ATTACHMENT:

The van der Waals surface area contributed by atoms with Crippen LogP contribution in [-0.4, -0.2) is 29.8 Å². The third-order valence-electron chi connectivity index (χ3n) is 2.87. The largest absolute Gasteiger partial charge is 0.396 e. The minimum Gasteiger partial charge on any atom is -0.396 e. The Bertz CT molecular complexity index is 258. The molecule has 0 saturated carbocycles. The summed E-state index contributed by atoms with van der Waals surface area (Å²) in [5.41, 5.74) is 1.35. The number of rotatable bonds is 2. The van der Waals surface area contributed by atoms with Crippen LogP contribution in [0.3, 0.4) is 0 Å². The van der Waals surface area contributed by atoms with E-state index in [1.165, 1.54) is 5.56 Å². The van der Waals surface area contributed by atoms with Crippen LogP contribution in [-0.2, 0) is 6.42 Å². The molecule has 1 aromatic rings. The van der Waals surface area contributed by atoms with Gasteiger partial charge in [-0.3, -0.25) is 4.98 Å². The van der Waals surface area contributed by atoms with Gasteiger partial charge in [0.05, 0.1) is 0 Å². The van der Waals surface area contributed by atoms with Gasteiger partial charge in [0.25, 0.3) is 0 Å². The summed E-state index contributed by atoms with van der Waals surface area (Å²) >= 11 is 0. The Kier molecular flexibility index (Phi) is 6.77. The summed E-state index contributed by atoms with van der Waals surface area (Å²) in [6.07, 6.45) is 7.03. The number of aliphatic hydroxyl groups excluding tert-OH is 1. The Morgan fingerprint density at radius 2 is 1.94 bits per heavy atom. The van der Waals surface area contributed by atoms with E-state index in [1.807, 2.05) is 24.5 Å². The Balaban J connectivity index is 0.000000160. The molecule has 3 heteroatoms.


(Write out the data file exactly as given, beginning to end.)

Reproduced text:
The van der Waals surface area contributed by atoms with Crippen LogP contribution in [-0.4, -0.2) is 29.8 Å². The third-order valence-electron chi connectivity index (χ3n) is 2.87. The largest absolute Gasteiger partial charge is 0.396 e. The minimum Gasteiger partial charge on any atom is -0.396 e. The Bertz CT molecular complexity index is 258. The molecule has 0 saturated carbocycles. The summed E-state index contributed by atoms with van der Waals surface area (Å²) in [5.41, 5.74) is 1.35. The number of rotatable bonds is 2. The van der Waals surface area contributed by atoms with Crippen LogP contribution in [0.3, 0.4) is 0 Å². The van der Waals surface area contributed by atoms with E-state index in [1.165, 1.54) is 5.56 Å². The van der Waals surface area contributed by atoms with Crippen LogP contribution in [-0.2, 0) is 6.42 Å². The molecule has 1 aromatic rings. The van der Waals surface area contributed by atoms with Gasteiger partial charge in [-0.3, -0.25) is 4.98 Å². The van der Waals surface area contributed by atoms with Gasteiger partial charge in [0.05, 0.1) is 0 Å². The van der Waals surface area contributed by atoms with Gasteiger partial charge in [0.25, 0.3) is 0 Å². The summed E-state index contributed by atoms with van der Waals surface area (Å²) >= 11 is 0. The Kier molecular flexibility index (Phi) is 6.77. The summed E-state index contributed by atoms with van der Waals surface area (Å²) in [6.07, 6.45) is 7.03. The number of aliphatic hydroxyl groups excluding tert-OH is 1. The Morgan fingerprint density at radius 2 is 1.94 bits per heavy atom. The van der Waals surface area contributed by atoms with E-state index in [1.807, 2.05) is 24.5 Å². The Balaban J connectivity index is 0.000000160. The molecule has 3 heteroatoms.